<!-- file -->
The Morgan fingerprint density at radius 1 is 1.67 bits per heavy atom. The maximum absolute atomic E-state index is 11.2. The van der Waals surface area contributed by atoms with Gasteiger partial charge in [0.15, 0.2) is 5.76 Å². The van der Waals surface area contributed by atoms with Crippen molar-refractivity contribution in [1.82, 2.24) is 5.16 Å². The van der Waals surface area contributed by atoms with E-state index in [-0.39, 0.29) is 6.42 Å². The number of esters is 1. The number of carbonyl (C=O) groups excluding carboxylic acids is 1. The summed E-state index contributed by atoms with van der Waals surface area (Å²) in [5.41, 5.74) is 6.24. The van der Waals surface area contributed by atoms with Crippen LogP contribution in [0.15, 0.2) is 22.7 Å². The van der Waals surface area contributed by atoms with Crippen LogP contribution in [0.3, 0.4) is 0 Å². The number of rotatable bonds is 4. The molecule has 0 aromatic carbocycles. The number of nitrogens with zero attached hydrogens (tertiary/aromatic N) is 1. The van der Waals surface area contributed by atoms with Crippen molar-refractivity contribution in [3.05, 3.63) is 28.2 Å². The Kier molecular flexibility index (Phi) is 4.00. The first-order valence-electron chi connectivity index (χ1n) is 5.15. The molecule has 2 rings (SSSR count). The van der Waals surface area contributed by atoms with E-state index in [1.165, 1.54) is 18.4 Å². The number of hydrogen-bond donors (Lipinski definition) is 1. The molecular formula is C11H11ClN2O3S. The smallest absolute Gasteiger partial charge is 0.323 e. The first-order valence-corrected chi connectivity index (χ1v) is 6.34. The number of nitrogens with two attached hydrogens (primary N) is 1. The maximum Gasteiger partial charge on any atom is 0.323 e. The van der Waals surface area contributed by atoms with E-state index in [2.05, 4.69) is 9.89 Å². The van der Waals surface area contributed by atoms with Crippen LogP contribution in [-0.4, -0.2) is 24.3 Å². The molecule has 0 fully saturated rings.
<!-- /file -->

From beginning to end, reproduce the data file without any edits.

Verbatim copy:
The Morgan fingerprint density at radius 1 is 1.67 bits per heavy atom. The maximum absolute atomic E-state index is 11.2. The van der Waals surface area contributed by atoms with Gasteiger partial charge in [0.15, 0.2) is 5.76 Å². The van der Waals surface area contributed by atoms with Crippen molar-refractivity contribution in [1.82, 2.24) is 5.16 Å². The van der Waals surface area contributed by atoms with E-state index in [-0.39, 0.29) is 6.42 Å². The number of esters is 1. The number of carbonyl (C=O) groups excluding carboxylic acids is 1. The summed E-state index contributed by atoms with van der Waals surface area (Å²) in [5.41, 5.74) is 6.24. The van der Waals surface area contributed by atoms with Crippen LogP contribution in [0.15, 0.2) is 22.7 Å². The van der Waals surface area contributed by atoms with Crippen LogP contribution in [0.3, 0.4) is 0 Å². The number of rotatable bonds is 4. The molecule has 0 aromatic carbocycles. The number of nitrogens with zero attached hydrogens (tertiary/aromatic N) is 1. The van der Waals surface area contributed by atoms with Crippen molar-refractivity contribution in [3.05, 3.63) is 28.2 Å². The Kier molecular flexibility index (Phi) is 4.00. The first-order valence-electron chi connectivity index (χ1n) is 5.15. The molecule has 2 rings (SSSR count). The van der Waals surface area contributed by atoms with E-state index in [1.165, 1.54) is 18.4 Å². The number of hydrogen-bond donors (Lipinski definition) is 1. The molecular formula is C11H11ClN2O3S. The smallest absolute Gasteiger partial charge is 0.323 e. The first-order valence-corrected chi connectivity index (χ1v) is 6.34. The number of nitrogens with two attached hydrogens (primary N) is 1. The maximum Gasteiger partial charge on any atom is 0.323 e. The van der Waals surface area contributed by atoms with E-state index in [2.05, 4.69) is 9.89 Å². The van der Waals surface area contributed by atoms with Crippen LogP contribution in [-0.4, -0.2) is 24.3 Å². The molecule has 0 fully saturated rings.